We found no meaningful difference in the distribution of types of laryngeal cleft by type of EA/TEF (Table 2). Among 16 patients with EA/TEF type A or B, 9 (56%) had a type I cleft, 6 (38%) had a type II cleft, and 1 (6%) had a type III cleft. Among 35 patients with EA/TEF type C or D, 20 (57%) had a type I cleft, 11 (31%) had a type II cleft, and 3 (9%) had a type III cleft. Of the 2 patients with an H-type fistula, 1 (50%) had a type I cleft and 1 (50%) had a type II cleft.
The data set was analyzed to determine when patients were first diagnosed with EA/TEF or laryngeal cleft and the period that lapsed until a secondary diagnosis was made. Forty-one of 53 patients (77%) were diagnosed on the same day or within 7 days. On one occasion, the diagnosis of laryngeal cleft was made 1 day before the diagnosis of type C EA/TEF. In all other instances, laryngeal cleft was diagnosed after EA/TEF or at the same time. Owing to the high prevalence of comorbid laryngeal cleft and EA/TEF, most patients underwent airway endoscopy to diagnose any additional conditions at the time of EA/TEF repair. All remaining patients underwent airway endoscopy at a time other than EA/TEF repair.
A significant difference was identified between patients who resided outside Massachusetts and patients who lived in Massachusetts, where our institution is located. Out-of-state patients were more likely to be diagnosed with EA/TEF at an older age than in-state patients (mean difference, 1.5 years; 95% CI, 0-2.9 years).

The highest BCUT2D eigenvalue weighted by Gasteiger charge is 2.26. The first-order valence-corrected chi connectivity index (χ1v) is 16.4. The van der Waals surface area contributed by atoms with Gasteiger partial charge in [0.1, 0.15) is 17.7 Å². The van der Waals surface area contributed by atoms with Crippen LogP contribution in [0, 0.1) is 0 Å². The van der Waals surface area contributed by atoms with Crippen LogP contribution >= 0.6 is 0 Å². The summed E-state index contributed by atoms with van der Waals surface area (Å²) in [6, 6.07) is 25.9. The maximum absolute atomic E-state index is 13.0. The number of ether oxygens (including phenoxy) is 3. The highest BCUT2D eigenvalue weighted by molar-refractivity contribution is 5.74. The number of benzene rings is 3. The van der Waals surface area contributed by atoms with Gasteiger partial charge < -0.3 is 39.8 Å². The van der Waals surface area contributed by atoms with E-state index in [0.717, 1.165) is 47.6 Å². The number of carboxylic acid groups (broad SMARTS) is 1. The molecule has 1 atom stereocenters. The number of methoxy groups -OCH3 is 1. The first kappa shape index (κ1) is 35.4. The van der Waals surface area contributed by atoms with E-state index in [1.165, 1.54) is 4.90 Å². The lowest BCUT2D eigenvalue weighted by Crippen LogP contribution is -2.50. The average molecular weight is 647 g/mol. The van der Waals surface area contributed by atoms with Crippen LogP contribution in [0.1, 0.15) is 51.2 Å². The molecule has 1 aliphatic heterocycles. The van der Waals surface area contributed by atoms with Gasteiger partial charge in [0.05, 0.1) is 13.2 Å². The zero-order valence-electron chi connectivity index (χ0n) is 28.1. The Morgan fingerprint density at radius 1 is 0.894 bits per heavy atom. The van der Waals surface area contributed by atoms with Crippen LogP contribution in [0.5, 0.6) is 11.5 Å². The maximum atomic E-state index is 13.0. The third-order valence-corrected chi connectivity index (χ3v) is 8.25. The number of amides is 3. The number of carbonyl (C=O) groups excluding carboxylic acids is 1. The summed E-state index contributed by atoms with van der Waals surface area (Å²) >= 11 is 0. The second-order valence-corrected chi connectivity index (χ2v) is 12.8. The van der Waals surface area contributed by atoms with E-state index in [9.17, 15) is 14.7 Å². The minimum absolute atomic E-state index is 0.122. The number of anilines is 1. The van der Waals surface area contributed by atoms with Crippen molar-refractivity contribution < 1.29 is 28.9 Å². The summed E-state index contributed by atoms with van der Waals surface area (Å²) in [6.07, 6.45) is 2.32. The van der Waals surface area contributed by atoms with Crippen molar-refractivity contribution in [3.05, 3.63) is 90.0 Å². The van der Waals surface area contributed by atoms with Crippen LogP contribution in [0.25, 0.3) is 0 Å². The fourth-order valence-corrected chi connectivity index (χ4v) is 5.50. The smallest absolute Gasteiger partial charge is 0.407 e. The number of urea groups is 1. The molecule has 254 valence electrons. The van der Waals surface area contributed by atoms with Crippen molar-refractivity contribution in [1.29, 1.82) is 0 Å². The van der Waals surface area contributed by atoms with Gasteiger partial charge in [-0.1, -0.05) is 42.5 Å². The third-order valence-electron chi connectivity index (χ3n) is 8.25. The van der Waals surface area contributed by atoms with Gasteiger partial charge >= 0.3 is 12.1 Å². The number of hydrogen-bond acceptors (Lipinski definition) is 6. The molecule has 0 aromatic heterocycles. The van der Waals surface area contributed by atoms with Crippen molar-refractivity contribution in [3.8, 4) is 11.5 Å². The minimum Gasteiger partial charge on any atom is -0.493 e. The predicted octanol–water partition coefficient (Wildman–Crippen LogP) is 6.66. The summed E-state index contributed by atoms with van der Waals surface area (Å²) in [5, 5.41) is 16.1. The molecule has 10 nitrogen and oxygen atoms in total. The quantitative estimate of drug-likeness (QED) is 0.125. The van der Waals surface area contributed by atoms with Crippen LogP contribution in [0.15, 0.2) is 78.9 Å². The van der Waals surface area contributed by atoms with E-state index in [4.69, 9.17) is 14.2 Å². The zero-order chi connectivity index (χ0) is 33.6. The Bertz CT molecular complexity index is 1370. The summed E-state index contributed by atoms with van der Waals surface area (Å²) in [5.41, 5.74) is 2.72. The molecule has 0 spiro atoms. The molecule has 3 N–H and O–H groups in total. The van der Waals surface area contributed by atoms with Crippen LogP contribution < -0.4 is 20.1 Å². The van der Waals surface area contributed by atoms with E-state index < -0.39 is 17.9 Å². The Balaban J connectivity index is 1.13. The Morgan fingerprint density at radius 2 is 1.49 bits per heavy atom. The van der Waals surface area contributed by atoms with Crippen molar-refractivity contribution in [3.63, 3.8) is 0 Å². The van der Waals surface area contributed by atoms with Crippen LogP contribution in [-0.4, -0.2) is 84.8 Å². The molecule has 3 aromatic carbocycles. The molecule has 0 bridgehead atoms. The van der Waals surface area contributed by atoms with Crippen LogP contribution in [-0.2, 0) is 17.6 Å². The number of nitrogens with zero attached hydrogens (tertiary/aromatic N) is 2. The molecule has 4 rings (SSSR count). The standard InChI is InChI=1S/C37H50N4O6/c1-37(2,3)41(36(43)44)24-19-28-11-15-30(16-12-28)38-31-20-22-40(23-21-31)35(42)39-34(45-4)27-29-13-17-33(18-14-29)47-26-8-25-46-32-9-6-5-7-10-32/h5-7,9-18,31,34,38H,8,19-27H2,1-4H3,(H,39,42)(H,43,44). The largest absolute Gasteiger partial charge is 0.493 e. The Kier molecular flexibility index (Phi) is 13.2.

Congenital EA and TEF are rare defects that typically cause symptoms of aspiration, choking, coughing after feeding, cyanosis, and potentially life-threatening complications.12 In most cases, EA/TEF is diagnosed in infancy, at which time other congenital abnormalities may also be diagnosed.13 Laryngeal cleft is a commonly reported comorbidity, likely because laryngeal cleft and EA/TEF have similar embryonic origins. However, much of the literature regarding the association between these 2 conditions is in the form of case reports or small case series.2,14-21 To our knowledge, the present study includes the largest number of patients with both EA/TEF and laryngeal cleft reported in the literature to date.
Of 270 patients with EA/TEF, 53 (19.6%) had a comorbidity of laryngeal cleft. This rate is considerably higher than the prevalence of laryngeal cleft in the general population (0.01%-0.005%), and this difference merits clinical attention.22 A recent study asserted that laryngeal cleft should be suspected in any child with a history of EA/TEF repair who presents with recurrent aspiration.11 Microlaryngoscopy and bronchoscopy under general anesthesia by an experienced otolaryngologist is the criterion standard for evaluation.10 In addition, a modified barium swallow study may be performed to evaluate for aspiration and swallowing dysfunction. Overall, prompt diagnosis and management of laryngeal cleft is necessary to reduce risk for pulmonary injury.
Analyzing the distribution of laryngeal cleft types among patients with EA/TEF did not yield any significant associations. As in the general population, laryngeal cleft types I and II were the most common in the patient sample, and there were no significant links to any EA/TEF types. Dates of diagnosis for laryngeal cleft and EA/TEF were also analyzed, which demonstrated that 77% of patients were diagnosed with both conditions on the same day or within 7 days. However, when patients were grouped based on their place of residence, out-of-state patients were significantly more likely to be diagnosed with EA/TEF at an older age than in-state patients.